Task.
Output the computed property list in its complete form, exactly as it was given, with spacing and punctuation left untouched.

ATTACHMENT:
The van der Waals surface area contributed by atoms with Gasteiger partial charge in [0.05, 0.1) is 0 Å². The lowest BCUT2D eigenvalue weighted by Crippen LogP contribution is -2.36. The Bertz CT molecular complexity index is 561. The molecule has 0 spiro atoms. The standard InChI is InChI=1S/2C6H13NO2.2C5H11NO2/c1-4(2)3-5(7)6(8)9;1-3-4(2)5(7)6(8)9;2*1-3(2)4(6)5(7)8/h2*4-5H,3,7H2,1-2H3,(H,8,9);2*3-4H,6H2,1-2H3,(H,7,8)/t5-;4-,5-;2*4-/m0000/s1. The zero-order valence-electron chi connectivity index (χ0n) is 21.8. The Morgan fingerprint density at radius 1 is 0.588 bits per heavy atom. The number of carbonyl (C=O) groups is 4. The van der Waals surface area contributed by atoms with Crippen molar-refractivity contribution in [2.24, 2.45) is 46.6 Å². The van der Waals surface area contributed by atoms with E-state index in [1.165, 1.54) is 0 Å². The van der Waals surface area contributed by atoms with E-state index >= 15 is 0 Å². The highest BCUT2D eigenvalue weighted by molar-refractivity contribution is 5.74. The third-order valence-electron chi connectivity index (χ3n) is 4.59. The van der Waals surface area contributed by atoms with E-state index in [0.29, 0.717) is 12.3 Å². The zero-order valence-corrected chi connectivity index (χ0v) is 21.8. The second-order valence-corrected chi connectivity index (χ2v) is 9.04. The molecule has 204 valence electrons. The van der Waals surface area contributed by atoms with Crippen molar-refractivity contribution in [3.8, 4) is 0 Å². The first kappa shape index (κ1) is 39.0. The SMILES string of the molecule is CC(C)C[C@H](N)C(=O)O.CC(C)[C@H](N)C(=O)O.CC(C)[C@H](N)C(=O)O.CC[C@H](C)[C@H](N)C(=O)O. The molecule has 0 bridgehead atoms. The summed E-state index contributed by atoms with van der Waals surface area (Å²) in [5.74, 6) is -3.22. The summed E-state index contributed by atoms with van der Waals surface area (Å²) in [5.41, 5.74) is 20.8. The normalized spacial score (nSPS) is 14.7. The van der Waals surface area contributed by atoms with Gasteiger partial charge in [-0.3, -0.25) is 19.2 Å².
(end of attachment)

The van der Waals surface area contributed by atoms with Gasteiger partial charge in [0.05, 0.1) is 0 Å². The lowest BCUT2D eigenvalue weighted by Crippen LogP contribution is -2.36. The Bertz CT molecular complexity index is 561. The molecule has 0 spiro atoms. The standard InChI is InChI=1S/2C6H13NO2.2C5H11NO2/c1-4(2)3-5(7)6(8)9;1-3-4(2)5(7)6(8)9;2*1-3(2)4(6)5(7)8/h2*4-5H,3,7H2,1-2H3,(H,8,9);2*3-4H,6H2,1-2H3,(H,7,8)/t5-;4-,5-;2*4-/m0000/s1. The zero-order valence-electron chi connectivity index (χ0n) is 21.8. The Morgan fingerprint density at radius 1 is 0.588 bits per heavy atom. The number of carbonyl (C=O) groups is 4. The van der Waals surface area contributed by atoms with Crippen molar-refractivity contribution in [2.24, 2.45) is 46.6 Å². The van der Waals surface area contributed by atoms with E-state index in [1.165, 1.54) is 0 Å². The van der Waals surface area contributed by atoms with E-state index >= 15 is 0 Å². The highest BCUT2D eigenvalue weighted by molar-refractivity contribution is 5.74. The third-order valence-electron chi connectivity index (χ3n) is 4.59. The van der Waals surface area contributed by atoms with E-state index in [0.29, 0.717) is 12.3 Å². The zero-order valence-corrected chi connectivity index (χ0v) is 21.8. The second-order valence-corrected chi connectivity index (χ2v) is 9.04. The molecule has 204 valence electrons. The van der Waals surface area contributed by atoms with Crippen molar-refractivity contribution in [3.8, 4) is 0 Å². The first kappa shape index (κ1) is 39.0. The SMILES string of the molecule is CC(C)C[C@H](N)C(=O)O.CC(C)[C@H](N)C(=O)O.CC(C)[C@H](N)C(=O)O.CC[C@H](C)[C@H](N)C(=O)O. The molecule has 0 bridgehead atoms. The summed E-state index contributed by atoms with van der Waals surface area (Å²) in [5.74, 6) is -3.22. The summed E-state index contributed by atoms with van der Waals surface area (Å²) in [5.41, 5.74) is 20.8. The normalized spacial score (nSPS) is 14.7. The van der Waals surface area contributed by atoms with Gasteiger partial charge in [-0.3, -0.25) is 19.2 Å².